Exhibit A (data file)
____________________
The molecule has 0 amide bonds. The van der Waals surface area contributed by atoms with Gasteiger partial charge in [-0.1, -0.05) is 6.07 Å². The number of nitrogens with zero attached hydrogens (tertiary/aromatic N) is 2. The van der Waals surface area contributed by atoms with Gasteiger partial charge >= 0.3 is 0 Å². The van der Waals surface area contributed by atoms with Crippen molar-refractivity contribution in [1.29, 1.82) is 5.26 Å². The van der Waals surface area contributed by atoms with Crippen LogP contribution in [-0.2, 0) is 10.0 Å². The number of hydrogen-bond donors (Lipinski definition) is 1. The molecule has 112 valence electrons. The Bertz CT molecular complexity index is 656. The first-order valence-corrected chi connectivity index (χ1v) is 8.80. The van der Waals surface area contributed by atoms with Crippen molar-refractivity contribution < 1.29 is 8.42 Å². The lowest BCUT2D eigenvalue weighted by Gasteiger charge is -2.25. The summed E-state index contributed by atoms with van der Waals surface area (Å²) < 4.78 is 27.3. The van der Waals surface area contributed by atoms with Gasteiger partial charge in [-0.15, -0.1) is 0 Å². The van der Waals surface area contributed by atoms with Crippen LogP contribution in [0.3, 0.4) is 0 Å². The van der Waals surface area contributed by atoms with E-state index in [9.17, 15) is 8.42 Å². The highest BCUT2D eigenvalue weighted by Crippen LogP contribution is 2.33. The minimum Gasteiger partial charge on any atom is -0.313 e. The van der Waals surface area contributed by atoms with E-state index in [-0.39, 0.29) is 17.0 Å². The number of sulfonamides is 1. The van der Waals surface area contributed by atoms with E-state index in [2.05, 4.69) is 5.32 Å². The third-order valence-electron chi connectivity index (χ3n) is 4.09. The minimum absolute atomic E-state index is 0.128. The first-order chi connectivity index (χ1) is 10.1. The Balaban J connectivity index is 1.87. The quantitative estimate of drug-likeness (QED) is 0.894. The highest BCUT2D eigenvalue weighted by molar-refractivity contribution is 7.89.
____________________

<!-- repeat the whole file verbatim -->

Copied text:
The molecule has 0 amide bonds. The van der Waals surface area contributed by atoms with Gasteiger partial charge in [-0.1, -0.05) is 6.07 Å². The number of nitrogens with zero attached hydrogens (tertiary/aromatic N) is 2. The van der Waals surface area contributed by atoms with Gasteiger partial charge >= 0.3 is 0 Å². The van der Waals surface area contributed by atoms with Crippen molar-refractivity contribution in [1.29, 1.82) is 5.26 Å². The van der Waals surface area contributed by atoms with Crippen LogP contribution in [-0.2, 0) is 10.0 Å². The number of hydrogen-bond donors (Lipinski definition) is 1. The molecule has 112 valence electrons. The Bertz CT molecular complexity index is 656. The first-order valence-corrected chi connectivity index (χ1v) is 8.80. The van der Waals surface area contributed by atoms with Crippen molar-refractivity contribution < 1.29 is 8.42 Å². The lowest BCUT2D eigenvalue weighted by Gasteiger charge is -2.25. The summed E-state index contributed by atoms with van der Waals surface area (Å²) < 4.78 is 27.3. The van der Waals surface area contributed by atoms with Gasteiger partial charge in [-0.15, -0.1) is 0 Å². The van der Waals surface area contributed by atoms with Crippen LogP contribution in [0.3, 0.4) is 0 Å². The van der Waals surface area contributed by atoms with E-state index in [9.17, 15) is 8.42 Å². The highest BCUT2D eigenvalue weighted by Crippen LogP contribution is 2.33. The minimum Gasteiger partial charge on any atom is -0.313 e. The van der Waals surface area contributed by atoms with E-state index in [-0.39, 0.29) is 17.0 Å². The number of sulfonamides is 1. The van der Waals surface area contributed by atoms with E-state index in [2.05, 4.69) is 5.32 Å². The third-order valence-electron chi connectivity index (χ3n) is 4.09. The minimum absolute atomic E-state index is 0.128. The first-order chi connectivity index (χ1) is 10.1. The Balaban J connectivity index is 1.87. The quantitative estimate of drug-likeness (QED) is 0.894. The highest BCUT2D eigenvalue weighted by molar-refractivity contribution is 7.89.